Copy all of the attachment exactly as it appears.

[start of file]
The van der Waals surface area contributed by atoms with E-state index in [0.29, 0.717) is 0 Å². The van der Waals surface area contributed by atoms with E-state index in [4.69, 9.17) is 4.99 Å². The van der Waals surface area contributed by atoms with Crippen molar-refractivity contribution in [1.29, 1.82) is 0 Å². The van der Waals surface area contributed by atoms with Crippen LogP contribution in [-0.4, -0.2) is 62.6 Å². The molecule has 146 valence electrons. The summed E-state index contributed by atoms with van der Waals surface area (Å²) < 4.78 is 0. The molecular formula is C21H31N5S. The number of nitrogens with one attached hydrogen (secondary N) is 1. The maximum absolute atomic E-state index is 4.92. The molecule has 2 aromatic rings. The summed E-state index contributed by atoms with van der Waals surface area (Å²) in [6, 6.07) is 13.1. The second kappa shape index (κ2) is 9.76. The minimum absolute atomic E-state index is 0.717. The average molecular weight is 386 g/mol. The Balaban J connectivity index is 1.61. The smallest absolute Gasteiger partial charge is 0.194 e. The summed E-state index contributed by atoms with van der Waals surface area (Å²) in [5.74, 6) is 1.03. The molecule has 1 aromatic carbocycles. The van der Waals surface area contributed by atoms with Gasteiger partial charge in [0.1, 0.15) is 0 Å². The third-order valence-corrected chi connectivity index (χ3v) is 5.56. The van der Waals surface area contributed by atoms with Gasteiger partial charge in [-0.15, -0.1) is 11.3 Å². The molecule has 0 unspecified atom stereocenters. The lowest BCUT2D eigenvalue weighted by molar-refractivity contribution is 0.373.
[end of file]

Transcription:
The van der Waals surface area contributed by atoms with E-state index in [0.29, 0.717) is 0 Å². The van der Waals surface area contributed by atoms with E-state index in [4.69, 9.17) is 4.99 Å². The van der Waals surface area contributed by atoms with Crippen molar-refractivity contribution in [1.29, 1.82) is 0 Å². The van der Waals surface area contributed by atoms with Crippen LogP contribution in [-0.4, -0.2) is 62.6 Å². The molecule has 146 valence electrons. The summed E-state index contributed by atoms with van der Waals surface area (Å²) < 4.78 is 0. The molecular formula is C21H31N5S. The number of nitrogens with one attached hydrogen (secondary N) is 1. The maximum absolute atomic E-state index is 4.92. The molecule has 2 aromatic rings. The summed E-state index contributed by atoms with van der Waals surface area (Å²) in [6, 6.07) is 13.1. The second kappa shape index (κ2) is 9.76. The minimum absolute atomic E-state index is 0.717. The average molecular weight is 386 g/mol. The Balaban J connectivity index is 1.61. The smallest absolute Gasteiger partial charge is 0.194 e. The summed E-state index contributed by atoms with van der Waals surface area (Å²) in [5.74, 6) is 1.03. The molecule has 1 aromatic carbocycles. The van der Waals surface area contributed by atoms with Gasteiger partial charge in [0.1, 0.15) is 0 Å². The third-order valence-corrected chi connectivity index (χ3v) is 5.56. The van der Waals surface area contributed by atoms with Gasteiger partial charge in [-0.15, -0.1) is 11.3 Å². The molecule has 0 unspecified atom stereocenters. The lowest BCUT2D eigenvalue weighted by molar-refractivity contribution is 0.373.